A new study from the Cyber Threat Alliance, an industry collective to look into emerging threats with members such as Palo Alto, Intel Security, Fortinet, and Symantec have discovered that the latest Cryptowall ransomware, in its version 3.0 may have siphoned up to $325 million for its developers.
Ransomware is a malicious program that essentially holds a targeted user’s computer for ransom without granting the victim any access to his/her files, unless, a ransom is paid for the access.
Cryptowall 3.0 operates by infecting targeted computers and encrypting data files on the hard drive quickly before demanding a ransom afterward, the study reveals.
Ransomware families are typically profitable for its developers as they tend to scare an end-used into paying up the ransom for a fear of losing their files. Although there is little recourse once affected, PC users are always advised to back up their files, regularly.
Here is a demonstration of how a ransomware from the same family works:
An interesting facet about Cryptowall 3.0 is that the latest version instructs victims to pay in bitcoin toward an address for the bitcoin wallet that is ostensibly used by the attackers.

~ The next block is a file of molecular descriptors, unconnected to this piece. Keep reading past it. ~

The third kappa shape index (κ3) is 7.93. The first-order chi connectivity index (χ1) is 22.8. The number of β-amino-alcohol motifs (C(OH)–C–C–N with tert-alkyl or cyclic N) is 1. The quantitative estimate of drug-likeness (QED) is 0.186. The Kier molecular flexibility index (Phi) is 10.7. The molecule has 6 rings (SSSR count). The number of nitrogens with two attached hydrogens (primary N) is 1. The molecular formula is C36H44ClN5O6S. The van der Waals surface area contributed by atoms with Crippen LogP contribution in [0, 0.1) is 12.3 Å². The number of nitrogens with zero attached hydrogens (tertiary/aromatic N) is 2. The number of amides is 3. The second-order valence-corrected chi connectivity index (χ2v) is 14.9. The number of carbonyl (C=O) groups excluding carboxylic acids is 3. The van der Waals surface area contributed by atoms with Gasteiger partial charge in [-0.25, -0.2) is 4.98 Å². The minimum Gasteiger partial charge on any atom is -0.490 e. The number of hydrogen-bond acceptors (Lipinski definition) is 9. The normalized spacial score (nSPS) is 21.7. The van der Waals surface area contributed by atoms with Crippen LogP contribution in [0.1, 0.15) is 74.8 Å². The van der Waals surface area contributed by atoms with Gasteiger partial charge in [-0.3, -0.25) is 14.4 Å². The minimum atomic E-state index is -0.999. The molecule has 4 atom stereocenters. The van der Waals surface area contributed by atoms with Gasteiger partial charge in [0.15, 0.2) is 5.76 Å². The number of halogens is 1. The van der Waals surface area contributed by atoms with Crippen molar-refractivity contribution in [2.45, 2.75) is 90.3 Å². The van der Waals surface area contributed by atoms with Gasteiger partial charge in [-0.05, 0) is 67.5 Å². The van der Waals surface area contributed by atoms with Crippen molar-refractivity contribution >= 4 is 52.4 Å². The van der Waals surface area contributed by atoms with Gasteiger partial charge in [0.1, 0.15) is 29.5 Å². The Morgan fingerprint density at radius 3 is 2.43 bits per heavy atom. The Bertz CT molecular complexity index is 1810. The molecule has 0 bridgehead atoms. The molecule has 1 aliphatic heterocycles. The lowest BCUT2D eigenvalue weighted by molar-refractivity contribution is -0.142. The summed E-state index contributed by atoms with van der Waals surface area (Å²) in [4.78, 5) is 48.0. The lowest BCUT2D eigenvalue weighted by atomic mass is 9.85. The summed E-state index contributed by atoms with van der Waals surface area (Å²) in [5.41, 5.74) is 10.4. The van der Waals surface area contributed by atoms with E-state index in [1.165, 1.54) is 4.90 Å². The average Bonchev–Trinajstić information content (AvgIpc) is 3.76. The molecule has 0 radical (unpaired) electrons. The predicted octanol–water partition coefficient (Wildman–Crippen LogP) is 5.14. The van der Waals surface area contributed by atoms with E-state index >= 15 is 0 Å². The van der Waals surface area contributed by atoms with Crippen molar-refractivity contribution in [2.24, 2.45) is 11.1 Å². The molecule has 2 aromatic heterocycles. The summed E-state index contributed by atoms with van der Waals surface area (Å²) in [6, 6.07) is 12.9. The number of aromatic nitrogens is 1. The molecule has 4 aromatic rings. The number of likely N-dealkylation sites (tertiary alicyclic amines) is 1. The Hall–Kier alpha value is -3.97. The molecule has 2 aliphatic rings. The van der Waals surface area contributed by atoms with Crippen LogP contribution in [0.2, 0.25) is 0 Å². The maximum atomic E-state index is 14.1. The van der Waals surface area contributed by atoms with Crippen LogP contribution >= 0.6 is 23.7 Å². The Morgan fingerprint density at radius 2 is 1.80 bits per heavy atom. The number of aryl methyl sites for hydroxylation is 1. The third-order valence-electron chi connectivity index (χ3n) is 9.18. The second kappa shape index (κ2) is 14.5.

The entire bitcoin infrastructure is built on a distributed decentralized and public ledger, the blockchain that makes it possible for one to study transactions. To circumvent this hiccup and evade discovery, the developers pin different bitcoin addresses in every scam targeting unique victims. To thoroughly confuse any onlookers, the bitcoin stash is then forwarded and dispensed to multiple accounts.
Commenting on the difficult nature to keep track of transactions due to the multitude of wallets being used, CTA wrote in its report:
It was discovered that a number of primary wallets were shared between campaigns, further supporting the notion that all of the campaigns, regardless of the campaign ID, are being operated by the same entity.
Typically, the ransomware peddlers attack a group or community or even a country as a whole at the same time, with associated IDs designated to their respective campaigns.
The CTA also refers to an example wherein a single campaign calling itself “crypt100” successfully infected nearly 15,000 computers globally and netted nearly $5 million. Altogether, the latest version of the ransomware may have totaled $325 million in revenue.
Furthermore, a code embedded in the ransomware might throw some light on where the developers may come from. If Cryptowall detects that it is running in any of the following countries, it will proceed to uninstall itself.
The countries are:
- Serbia and